My Neighbourhood

Even though I don’t have anything particular to blog about I think I should put up something more interesting then a batch of broken bolt cutters.  So here are a few views of my neighbourhood, although not from my window.  These photos are from the roof top restaurant in the Adam hotel.  I was there just to meet Harry Fear’s delegation.

Ramadan started yesterday, so there is no food or water consumed, nor any smoking, during the daytime by the Muslim people here, and other folks are expected, out of respect, to not eat, drink or smoke in public.  This will carry on for 30 days.  Needless to say, doing heavy labour in a firetruck repair shop makes not drinking water quite difficult.  I’ve been told that I can drink, but just not in view of my fellow workers and I was even offered fresh figs from the tree in the yard.  Our work day is shortened to just 6 hours, so it’s not a big sacrifice for me, at least so far. Interestingly we were even offered drinks at a meeting, so it’s not a hard and solid rule.  

Last night a few of us were invited to the evening, end of the fast meal (iftar?), with the Samouni family in Zatoun near Gaza City.   We had a wonderful evening of eating and drinking and rough housing with the kids.  Happily, for a while I forgot about the gruesome history of where I was and who I was with.

From all reports there is a lot of violence happening in Egypt and especially around Rafah, so I will likely reschedule my flight home to a later date, which is just fine with me, as I am having a good trip so far.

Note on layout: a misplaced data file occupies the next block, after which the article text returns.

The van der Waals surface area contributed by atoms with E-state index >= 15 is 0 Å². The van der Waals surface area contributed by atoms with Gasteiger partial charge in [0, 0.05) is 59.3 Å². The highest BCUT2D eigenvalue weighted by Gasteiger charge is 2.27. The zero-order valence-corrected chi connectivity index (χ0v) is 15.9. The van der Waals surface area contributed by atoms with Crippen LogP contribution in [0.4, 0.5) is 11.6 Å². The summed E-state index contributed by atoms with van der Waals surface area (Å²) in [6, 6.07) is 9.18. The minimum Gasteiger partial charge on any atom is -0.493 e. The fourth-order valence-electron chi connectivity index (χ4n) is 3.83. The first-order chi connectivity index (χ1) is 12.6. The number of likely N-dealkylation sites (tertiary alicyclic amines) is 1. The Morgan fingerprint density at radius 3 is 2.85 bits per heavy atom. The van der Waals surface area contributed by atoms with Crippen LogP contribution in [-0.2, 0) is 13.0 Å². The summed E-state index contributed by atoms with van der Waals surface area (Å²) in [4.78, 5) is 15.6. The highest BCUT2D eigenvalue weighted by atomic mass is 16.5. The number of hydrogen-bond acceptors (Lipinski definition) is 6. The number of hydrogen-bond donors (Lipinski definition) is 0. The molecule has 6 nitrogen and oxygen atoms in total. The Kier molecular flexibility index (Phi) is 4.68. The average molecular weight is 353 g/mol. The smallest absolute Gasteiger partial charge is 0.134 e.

Good night from Gaza City.


Gaza Port looking to the Southwest.  The Mavi Marmara memorial is to the left.  Only a few of the boats go out fishing, as the Israeli attacks have been particularly bad recently.


And the view to the West.


And to the Northwest.  You can see a beach cafe to the right which is usually full of local folks (men and women) smoking shesha from water pipes and drinking huge amounts of tea and coffee and chatting.  But during Ramadan, this all now happens after about 8:00 PM, and carries on all night and into the morning, until the early meal happens around 3:30 AM, and then the daytime fasting starts once again.  One interesting tradition I discovered early yesterday morning, is that four fellows walk through the neighbourhood, singing beautifully about Ramadan, while drumming.  It’s quite magical to awake to it, and then hear the roosters crowing, birds singing and the clip clop of donkeys and horses on the paving stones.


And finally looking more or less North.  My apartment building is tucked in amongst the tall ones on the right.  As you can see it is a very well off neighbourhood, being full of tourist hotels, diplomatic offices and various international NGOs, and all the trappings that go with them.

Goodnight from Gaza.


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